This book introduces readers to the many arguments and controversies concerning abortion. While it argues for ethical and legal positions on the issues, it focuses on how to think about the issues, not just what to think about them. It is an ideal resource to improve your understanding of what people think, why they think that and whethertheir (and your) arguments are good or bad, and why. It's ideal for classroom use, discussion groups, organizational learning, and personal reading.
It's also a $5.38 paperback, which can be ordered and shipped to anyone who would benefit from it:governmental representatives and other elected officials, organizational leaders and community activists, thought leaders and influencers, leaders of religious organizations, friends and family and anyone else who would benefit from a thorough assessment of arguments on all sides of the abortion debates. (Why $5.38? This is currently the lowest price Amazon would allow). It's also a Kindle book for $.99 (or free), which can be shared and sent also.
The book is by two philosophy professors with extensive teaching and research experience on abortion and related issues: Nathan Nobis, Ph.D. at Morehouse College, Atlanta, GA and Kristina Grob, Ph.D. at the University of South Carolina Sumter.
About this Book
From the Preface
To many people, abortion is an issue for which discussions and debates are frustrating and fruitless: it seems like no progress will ever be made towards any understanding, much less resolution or even compromise.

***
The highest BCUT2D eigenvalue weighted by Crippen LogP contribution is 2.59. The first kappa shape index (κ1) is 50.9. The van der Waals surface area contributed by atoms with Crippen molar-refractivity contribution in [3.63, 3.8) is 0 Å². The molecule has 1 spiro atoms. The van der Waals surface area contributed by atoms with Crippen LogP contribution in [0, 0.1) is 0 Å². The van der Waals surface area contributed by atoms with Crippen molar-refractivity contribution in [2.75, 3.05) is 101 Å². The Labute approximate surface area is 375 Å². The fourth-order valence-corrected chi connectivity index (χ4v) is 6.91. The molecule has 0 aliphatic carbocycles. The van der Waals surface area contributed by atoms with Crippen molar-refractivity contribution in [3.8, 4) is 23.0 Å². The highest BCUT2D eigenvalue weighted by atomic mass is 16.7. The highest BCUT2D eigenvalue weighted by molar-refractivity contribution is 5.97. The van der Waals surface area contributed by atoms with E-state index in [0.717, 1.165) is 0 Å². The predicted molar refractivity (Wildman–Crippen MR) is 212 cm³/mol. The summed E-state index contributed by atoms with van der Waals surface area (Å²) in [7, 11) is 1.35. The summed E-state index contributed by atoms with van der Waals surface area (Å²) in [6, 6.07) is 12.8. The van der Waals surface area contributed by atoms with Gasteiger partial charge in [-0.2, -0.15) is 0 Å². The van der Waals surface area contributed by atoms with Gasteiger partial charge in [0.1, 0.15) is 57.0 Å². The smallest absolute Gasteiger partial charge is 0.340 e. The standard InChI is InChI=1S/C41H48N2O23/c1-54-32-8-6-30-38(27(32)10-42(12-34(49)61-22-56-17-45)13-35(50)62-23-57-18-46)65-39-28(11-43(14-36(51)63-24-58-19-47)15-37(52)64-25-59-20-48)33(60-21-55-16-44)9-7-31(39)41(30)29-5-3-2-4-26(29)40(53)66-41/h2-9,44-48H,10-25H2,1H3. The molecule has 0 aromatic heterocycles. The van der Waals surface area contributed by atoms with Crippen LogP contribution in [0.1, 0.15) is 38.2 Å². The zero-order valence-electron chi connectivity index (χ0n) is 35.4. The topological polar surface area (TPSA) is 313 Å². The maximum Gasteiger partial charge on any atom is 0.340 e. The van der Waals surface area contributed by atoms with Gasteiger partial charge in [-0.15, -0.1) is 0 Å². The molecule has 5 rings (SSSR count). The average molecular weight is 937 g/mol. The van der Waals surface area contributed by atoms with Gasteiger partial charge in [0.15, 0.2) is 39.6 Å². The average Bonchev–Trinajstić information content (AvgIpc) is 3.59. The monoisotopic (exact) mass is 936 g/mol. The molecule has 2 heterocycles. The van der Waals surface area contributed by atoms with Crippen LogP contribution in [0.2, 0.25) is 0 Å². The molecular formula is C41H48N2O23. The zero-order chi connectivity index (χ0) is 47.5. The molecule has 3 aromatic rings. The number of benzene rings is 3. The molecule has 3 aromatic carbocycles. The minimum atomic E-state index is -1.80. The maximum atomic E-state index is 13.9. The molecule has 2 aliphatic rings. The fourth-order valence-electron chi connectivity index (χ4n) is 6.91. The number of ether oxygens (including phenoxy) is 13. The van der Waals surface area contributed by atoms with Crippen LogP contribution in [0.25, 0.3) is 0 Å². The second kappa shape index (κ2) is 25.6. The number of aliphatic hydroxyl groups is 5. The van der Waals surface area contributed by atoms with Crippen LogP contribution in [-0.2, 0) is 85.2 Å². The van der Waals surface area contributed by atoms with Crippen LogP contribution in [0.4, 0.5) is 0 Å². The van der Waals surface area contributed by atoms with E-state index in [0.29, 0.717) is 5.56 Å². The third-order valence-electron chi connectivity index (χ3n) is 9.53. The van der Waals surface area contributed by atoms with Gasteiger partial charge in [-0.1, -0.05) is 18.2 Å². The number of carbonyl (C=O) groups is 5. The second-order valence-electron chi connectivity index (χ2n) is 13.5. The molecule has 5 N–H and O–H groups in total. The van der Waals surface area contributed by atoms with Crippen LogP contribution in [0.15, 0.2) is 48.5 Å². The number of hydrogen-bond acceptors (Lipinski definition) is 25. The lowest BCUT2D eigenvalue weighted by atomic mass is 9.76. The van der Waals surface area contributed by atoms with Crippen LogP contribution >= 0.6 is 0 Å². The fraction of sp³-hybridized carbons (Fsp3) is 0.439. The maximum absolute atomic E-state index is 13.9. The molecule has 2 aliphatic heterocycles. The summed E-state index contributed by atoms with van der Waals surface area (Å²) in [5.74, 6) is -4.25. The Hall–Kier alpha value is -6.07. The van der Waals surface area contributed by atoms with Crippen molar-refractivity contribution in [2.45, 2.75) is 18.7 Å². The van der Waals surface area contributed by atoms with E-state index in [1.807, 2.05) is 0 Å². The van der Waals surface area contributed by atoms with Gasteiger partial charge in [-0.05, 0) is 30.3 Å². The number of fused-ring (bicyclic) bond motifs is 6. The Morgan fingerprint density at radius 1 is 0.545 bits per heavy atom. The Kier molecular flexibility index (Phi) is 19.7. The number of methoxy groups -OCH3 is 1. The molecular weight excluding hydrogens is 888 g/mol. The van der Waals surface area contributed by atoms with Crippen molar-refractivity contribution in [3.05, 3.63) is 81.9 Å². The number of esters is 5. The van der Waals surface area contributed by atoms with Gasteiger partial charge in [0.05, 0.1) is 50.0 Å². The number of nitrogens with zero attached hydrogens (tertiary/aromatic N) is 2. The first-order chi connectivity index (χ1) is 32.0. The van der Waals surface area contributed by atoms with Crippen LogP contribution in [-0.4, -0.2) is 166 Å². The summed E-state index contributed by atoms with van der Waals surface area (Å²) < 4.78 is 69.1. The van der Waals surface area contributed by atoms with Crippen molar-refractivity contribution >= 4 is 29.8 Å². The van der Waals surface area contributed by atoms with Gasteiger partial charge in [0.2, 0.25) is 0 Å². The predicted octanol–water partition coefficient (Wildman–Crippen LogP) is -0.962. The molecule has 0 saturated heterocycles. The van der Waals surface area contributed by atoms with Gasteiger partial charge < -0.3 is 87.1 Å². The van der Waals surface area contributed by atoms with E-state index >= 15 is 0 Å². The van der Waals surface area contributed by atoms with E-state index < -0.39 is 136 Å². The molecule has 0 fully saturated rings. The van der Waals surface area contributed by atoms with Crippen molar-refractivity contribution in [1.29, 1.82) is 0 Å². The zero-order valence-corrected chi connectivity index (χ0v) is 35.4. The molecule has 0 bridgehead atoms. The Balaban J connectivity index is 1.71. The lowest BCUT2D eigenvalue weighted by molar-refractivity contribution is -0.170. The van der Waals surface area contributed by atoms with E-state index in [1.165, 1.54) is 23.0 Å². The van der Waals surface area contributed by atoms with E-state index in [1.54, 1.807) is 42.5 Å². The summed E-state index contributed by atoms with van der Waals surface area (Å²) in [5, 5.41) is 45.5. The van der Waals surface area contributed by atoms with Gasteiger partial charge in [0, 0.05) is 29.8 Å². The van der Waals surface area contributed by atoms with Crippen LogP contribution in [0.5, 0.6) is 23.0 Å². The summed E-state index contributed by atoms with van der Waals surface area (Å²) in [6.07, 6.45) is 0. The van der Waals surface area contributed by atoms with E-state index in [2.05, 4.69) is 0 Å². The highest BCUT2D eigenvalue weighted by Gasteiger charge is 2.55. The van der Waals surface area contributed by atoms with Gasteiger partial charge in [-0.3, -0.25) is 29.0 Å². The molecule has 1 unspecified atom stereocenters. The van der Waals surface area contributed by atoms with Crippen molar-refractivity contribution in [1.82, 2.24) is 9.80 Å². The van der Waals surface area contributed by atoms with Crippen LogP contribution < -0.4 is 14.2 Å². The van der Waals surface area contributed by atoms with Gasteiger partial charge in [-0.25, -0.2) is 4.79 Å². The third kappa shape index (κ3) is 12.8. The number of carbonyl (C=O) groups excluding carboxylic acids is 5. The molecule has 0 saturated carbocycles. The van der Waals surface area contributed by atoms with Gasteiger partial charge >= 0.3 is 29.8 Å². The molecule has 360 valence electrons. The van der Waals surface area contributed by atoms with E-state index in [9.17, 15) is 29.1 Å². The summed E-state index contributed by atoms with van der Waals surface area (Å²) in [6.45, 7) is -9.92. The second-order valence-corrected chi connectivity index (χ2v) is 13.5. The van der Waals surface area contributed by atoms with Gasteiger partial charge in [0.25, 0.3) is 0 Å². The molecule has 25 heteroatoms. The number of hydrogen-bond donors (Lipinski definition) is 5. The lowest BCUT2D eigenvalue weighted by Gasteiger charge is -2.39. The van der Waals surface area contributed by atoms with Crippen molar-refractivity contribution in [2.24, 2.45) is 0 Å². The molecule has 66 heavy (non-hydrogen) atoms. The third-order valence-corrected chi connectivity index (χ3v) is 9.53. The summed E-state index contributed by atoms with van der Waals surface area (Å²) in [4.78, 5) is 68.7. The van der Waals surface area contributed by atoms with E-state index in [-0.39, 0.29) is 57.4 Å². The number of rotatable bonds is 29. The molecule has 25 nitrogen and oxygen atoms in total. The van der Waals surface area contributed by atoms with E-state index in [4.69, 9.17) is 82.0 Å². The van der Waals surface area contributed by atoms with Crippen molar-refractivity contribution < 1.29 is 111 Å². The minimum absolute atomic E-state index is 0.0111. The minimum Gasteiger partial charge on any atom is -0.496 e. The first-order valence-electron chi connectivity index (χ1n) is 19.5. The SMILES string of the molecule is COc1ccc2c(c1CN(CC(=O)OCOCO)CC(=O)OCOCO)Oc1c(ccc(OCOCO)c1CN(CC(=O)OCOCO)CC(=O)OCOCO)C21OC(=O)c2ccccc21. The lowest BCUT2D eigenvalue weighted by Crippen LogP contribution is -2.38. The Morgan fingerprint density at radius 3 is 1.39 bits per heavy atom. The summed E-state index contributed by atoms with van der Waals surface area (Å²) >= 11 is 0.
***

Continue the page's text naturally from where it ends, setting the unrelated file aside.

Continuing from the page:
Judgments like these, however, are premature because some basic techniques from critical thinking, such as carefully defining words and testing definitions, stating the full structure of arguments so each step of the reasoning can be examined, and comparing the strengths and weaknesses of different explanations can help us make progress towards these goals.
When emotions run high, we sometimes need to step back and use a passion for calm, cool, critical thinking. This helps us better understand the positions and arguments of people who see things differently from us, as well as our own positions and arguments. And we can use critical thinking skills help to try to figure out which positions are best, in terms of being supported by good arguments: after all, we might have much to learn from other people, sometimes that our own views should change, for the better.
Here we use basic critical thinking skills to argue that abortion is typically not morally wrong. We begin with less morally-controversial claims: adults, children and babies are wrong to kill and wrong to kill, fundamentally, because they, we, are conscious, aware and have feelings. We argue that since early fetuses entirely lack these characteristics, they are not inherently wrong to kill and so most abortions are not morally wrong, since most abortions are done early in pregnancy, before consciousness and feeling develop in the fetus.